For young people, the promise of 3 million apprenticeships over the next five years is welcome. However, two problems remain: quality and access. The reputation of the apprenticeship programme is under severe strain - the experience of too many apprentices is poor and the outcomes are not good enough.

At adult education body Niace, we have proposed a new apprentice charter to set standards for employers who want to offer an expansive experience with the simple aim of helping every apprentice to become expert in their discipline. I would also reset the measure of success for apprenticeships to become securing a job that offers progression and opportunities.

Learning and earning

A better-quality apprenticeship programme could become a respected path for talented young people, but we still need to do more on access. Participation of disabled people and those from black and minority ethnic communities is pitiful and must be addressed. We also need investment in proper traineeships that motivate young people to aspire to jobs with prospects. We propose a new learning-and-earning route to help make this happen and look forward to supporting the Conservatives in fulfilling their commitment to a new youth allowance.

With only 10 per cent of Work Programme participants finding sustained work and half of all disabled people out of work (compared with a quarter of those who are not disabled), we need radical reforms in this area, too. Skills and support are critical, particularly for people who need extra assistance. We want to see a distinct employment programme for disabled people, which is commissioned locally alongside skills development.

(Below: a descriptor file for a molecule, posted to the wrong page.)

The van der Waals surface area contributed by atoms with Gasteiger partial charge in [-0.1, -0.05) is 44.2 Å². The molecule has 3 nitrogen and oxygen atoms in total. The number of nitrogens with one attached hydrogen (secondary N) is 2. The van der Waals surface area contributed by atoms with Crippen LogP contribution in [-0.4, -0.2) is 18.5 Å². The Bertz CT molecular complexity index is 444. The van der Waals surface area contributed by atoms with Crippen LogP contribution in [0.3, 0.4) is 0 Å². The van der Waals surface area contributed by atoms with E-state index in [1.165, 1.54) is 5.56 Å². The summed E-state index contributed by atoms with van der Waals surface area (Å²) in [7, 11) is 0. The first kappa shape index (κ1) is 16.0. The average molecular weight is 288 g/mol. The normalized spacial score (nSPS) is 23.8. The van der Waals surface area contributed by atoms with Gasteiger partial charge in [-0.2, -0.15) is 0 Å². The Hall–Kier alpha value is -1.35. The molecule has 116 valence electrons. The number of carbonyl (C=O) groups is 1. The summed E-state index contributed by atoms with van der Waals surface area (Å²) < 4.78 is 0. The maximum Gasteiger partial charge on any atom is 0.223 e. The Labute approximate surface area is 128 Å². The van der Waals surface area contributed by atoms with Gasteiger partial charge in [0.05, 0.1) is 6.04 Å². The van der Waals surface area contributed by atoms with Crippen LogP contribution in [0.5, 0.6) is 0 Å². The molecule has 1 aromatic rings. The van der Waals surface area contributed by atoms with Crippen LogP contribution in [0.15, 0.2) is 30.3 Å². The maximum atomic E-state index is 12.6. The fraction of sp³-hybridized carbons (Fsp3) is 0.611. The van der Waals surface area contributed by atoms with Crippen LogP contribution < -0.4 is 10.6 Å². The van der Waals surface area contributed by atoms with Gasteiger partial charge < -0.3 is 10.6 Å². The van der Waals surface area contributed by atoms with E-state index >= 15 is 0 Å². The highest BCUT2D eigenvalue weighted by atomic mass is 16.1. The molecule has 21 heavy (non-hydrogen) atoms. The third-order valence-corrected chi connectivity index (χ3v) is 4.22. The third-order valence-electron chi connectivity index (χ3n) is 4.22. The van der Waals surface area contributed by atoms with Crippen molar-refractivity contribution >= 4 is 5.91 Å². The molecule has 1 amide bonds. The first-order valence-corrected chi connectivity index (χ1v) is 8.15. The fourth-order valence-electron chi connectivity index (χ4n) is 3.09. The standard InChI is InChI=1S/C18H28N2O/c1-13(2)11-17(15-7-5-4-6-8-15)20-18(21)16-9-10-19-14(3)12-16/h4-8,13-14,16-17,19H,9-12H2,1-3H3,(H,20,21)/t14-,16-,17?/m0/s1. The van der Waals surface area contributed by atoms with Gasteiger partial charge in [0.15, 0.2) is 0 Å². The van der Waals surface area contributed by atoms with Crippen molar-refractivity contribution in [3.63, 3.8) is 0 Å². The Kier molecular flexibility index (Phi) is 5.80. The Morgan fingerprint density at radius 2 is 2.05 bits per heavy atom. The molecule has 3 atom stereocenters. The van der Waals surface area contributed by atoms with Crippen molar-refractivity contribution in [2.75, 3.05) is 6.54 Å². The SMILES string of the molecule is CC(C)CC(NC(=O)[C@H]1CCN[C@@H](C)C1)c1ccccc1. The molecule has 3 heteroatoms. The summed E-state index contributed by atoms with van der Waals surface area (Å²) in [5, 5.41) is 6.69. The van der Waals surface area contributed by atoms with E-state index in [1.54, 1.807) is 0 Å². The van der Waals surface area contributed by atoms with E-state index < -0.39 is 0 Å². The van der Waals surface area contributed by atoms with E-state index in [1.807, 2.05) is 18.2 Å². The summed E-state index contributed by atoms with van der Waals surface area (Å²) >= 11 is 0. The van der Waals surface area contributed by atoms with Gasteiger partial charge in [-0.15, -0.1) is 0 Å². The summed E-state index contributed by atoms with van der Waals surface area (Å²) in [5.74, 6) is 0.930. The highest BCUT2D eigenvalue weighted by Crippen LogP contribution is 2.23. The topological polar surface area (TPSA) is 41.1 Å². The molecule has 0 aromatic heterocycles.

Our most radical idea also fits well with the newly elected government's thinking. Britain has 5.2 million low-paid workers, 1 million more than the average among countries in the Organisation for Economic Cooperation and Development. If this is to be a government for hard-working people, then a new advancement service is essential for developing skills and focusing on raising productivity and, as a result, improving pay. A refocusing of National Careers Service funding could make this happen quickly and would provide support for the roll-out of universal credit.

Skills shortages are widening as the economy grows and there are not enough young people entering the labour market to fill much more than half the vacancies. Another radical focus would be to find ways to support working people in gaining new skills at higher levels. So far, the loans in further education and part-time higher education have failed to deliver. The challenge is tough - how do we persuade hard-working people to invest their time and take on debt? And what role is there for employers in that challenge? But even that is not enough, because colleges and universities need the freedom to offer more flexible ways to learn. They also need investment to make those changes.

More than anything, we need a new vision for how people learn, develop themselves and access good jobs. I will be happy if that vision is centred on how hard-working people can access work, progress at work and earn more through higher productivity. That would be a sound basis for a society of lifelong learners, with everyone able to realise their ambitions and talents.

David Hughes is chief executive of adult education body Niace